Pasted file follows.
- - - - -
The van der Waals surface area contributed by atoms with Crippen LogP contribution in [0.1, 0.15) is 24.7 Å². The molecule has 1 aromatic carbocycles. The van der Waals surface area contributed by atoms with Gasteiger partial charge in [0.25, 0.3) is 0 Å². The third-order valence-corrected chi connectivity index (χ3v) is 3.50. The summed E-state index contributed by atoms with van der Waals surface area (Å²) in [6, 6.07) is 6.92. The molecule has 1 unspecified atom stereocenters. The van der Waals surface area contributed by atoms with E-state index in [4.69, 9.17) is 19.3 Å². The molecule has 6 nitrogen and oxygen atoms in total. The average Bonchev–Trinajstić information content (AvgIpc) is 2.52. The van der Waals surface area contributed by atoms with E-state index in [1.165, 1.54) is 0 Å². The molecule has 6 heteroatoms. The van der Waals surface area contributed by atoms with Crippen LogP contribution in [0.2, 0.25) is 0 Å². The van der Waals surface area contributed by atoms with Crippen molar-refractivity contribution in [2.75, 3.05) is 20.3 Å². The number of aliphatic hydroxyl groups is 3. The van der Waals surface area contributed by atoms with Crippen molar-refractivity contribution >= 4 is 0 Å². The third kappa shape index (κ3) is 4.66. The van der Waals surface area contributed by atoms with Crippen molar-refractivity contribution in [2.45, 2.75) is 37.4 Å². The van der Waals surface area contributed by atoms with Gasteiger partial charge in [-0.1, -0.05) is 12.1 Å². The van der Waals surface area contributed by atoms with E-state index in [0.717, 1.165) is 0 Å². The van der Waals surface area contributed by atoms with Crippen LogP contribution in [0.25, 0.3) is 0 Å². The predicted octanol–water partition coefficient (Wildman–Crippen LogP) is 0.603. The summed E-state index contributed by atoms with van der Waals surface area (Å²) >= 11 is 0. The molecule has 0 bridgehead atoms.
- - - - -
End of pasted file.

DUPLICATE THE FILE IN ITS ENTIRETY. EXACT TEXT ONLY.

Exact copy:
The van der Waals surface area contributed by atoms with Crippen LogP contribution in [0.1, 0.15) is 24.7 Å². The molecule has 1 aromatic carbocycles. The van der Waals surface area contributed by atoms with Gasteiger partial charge in [0.25, 0.3) is 0 Å². The third-order valence-corrected chi connectivity index (χ3v) is 3.50. The summed E-state index contributed by atoms with van der Waals surface area (Å²) in [6, 6.07) is 6.92. The molecule has 1 unspecified atom stereocenters. The van der Waals surface area contributed by atoms with E-state index in [4.69, 9.17) is 19.3 Å². The molecule has 6 nitrogen and oxygen atoms in total. The average Bonchev–Trinajstić information content (AvgIpc) is 2.52. The van der Waals surface area contributed by atoms with E-state index in [1.165, 1.54) is 0 Å². The molecule has 6 heteroatoms. The van der Waals surface area contributed by atoms with Crippen LogP contribution in [0.2, 0.25) is 0 Å². The van der Waals surface area contributed by atoms with Crippen molar-refractivity contribution in [2.75, 3.05) is 20.3 Å². The number of aliphatic hydroxyl groups is 3. The van der Waals surface area contributed by atoms with Crippen molar-refractivity contribution >= 4 is 0 Å². The third kappa shape index (κ3) is 4.66. The van der Waals surface area contributed by atoms with Crippen molar-refractivity contribution in [2.45, 2.75) is 37.4 Å². The van der Waals surface area contributed by atoms with Gasteiger partial charge in [-0.1, -0.05) is 12.1 Å². The van der Waals surface area contributed by atoms with E-state index in [0.717, 1.165) is 0 Å². The van der Waals surface area contributed by atoms with Crippen LogP contribution in [0.25, 0.3) is 0 Å². The predicted octanol–water partition coefficient (Wildman–Crippen LogP) is 0.603. The summed E-state index contributed by atoms with van der Waals surface area (Å²) >= 11 is 0. The molecule has 0 bridgehead atoms.